1) Get free museum admission with your library card. You can reserve free admission tickets for nine different Seattle museums using your Seattle Public Library card. Tickets can get snapped up quickly, but those who are patient and flexible can save big bucks on places like the Museum of Pop Culture, Seattle Art Museum, and the Museum of Flight. You’ll find similar programs with King County Library and Pierce County Library.
2) Visit a garden. We’re lucky to have some truly exceptional (and free!) gardens nearby that will be in their springtime prime soon. The Washington Park Arboretum in Seattle’s Montlake neighborhood is huge and old, with more than 20,000 living plants from around the world. Nearby is the University of Washington Center for Urban Horticulture; kids who love to stop and smell the roses can do so at the Seattle Garden Club Fragrance Garden there. For a free Japanese garden, head to Kubota Garden in Seattle’s Rainier Beach neighborhood. Up in Shoreline, visit Kruckeberg Botanic Garden for woodland loveliness and a super-cool natural climbing structure. Note that they’re open only on Fridays, Saturdays and Sundays. Eastsiders have the Bellevue Botanical Garden with its woodlands, wetlands, and dreamy perennial beds.
3) Plant a free garden. If visiting all those gardens have you inspired, you can plant your own: King County seed library lets anyone take the seeds they need for free and requests that you let at least some of what you grow go to seed to help restock supplies. There are locations on Phinney Ridge, Northeast Seattle and Snoqualmie.
4) Take advantage of free days at state parks. Just about monthly, you can visit a Washington State Park without needing a Discover Pass. This happens on these days and at these locations. A nice choice close to Seattle is St. Edward Park in Kenmore, which has an excellent playground and a variety of hiking trails.
5) Visit an aquarium. Yes, there are a couple of free aquariums! Neither is terribly large, but you’ll still see cool things and get to talk with friendly, knowledgeable volunteers. The Highline College in Des Moines runs its Marine Science and Technology Center at Redondo Beach. The center is open 10 a.m. to 2 p.m. Saturdays year-round. The Poulsbo Marine Science Center is open 11 a.m. to 4 p.m. Fridays and Saturdays.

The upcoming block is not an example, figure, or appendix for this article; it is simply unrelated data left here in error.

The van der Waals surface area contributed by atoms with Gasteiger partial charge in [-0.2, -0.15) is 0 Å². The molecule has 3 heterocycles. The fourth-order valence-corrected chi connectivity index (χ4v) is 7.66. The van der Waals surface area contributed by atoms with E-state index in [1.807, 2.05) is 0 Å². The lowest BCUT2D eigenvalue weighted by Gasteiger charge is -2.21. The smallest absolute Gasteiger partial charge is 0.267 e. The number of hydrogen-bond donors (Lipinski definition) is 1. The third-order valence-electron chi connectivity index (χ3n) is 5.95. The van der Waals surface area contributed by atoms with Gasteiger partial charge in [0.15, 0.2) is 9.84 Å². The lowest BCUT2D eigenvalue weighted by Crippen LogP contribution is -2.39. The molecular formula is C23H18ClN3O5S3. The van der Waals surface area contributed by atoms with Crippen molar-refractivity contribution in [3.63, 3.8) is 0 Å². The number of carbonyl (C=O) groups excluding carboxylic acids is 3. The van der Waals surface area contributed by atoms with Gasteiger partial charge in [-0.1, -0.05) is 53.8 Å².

6) Get out on a boat. Lake Union’s Center for Wooden Boats offers free boat rides Wednesdays-Sundays, all year long. Rides are an hour and can be on a wide variety of boats. You’ll want to reserve a boat well in advance, boat reservations are opened 2-3 weeks in advance.
7) Explore the low-tide shore. Volunteer marine-life experts with Seattle Aquarium’s Beach Naturalist program will help you identify what you’re seeing during low tide at various beaches in the Seattle area and South Sound. Check online for days and times.
9) Go stargazing. The University of Washington’s Jacobsen Observatory is open April through September. (Closed July 4). If the sky is clear, you can observe the sky through their telescope. They also offer talks given by astronomy students (which might be more interesting to older kids and teens); reservations must be made in advance. Finding that a session is full? Contact the observatory to be placed on the waitlist.
10) Check out one of Seattle’s most unique stores. Ye Olde Curiousity Shop, located along Downtown Seattle’s waterfront, dates back to 1899. They’re most famous for displaying two human mummies, plus a whole lot of weird and rare items like two-headed taxidermy animals, shrunken human heads, carved grains of rice, historical items and lots more. They sell everything from dime store candy to tourist knick-knacks to beautiful Northwest Native art. Browsers are welcome but be prepared for your kids to find some sort of trinket that they can’t live without.
For more fun and free things to do with kids in Seattle visit the best family calendar of events in the Greater Puget Sound area – and search under Cost for FREE.
Editor’s note: Updated April 2023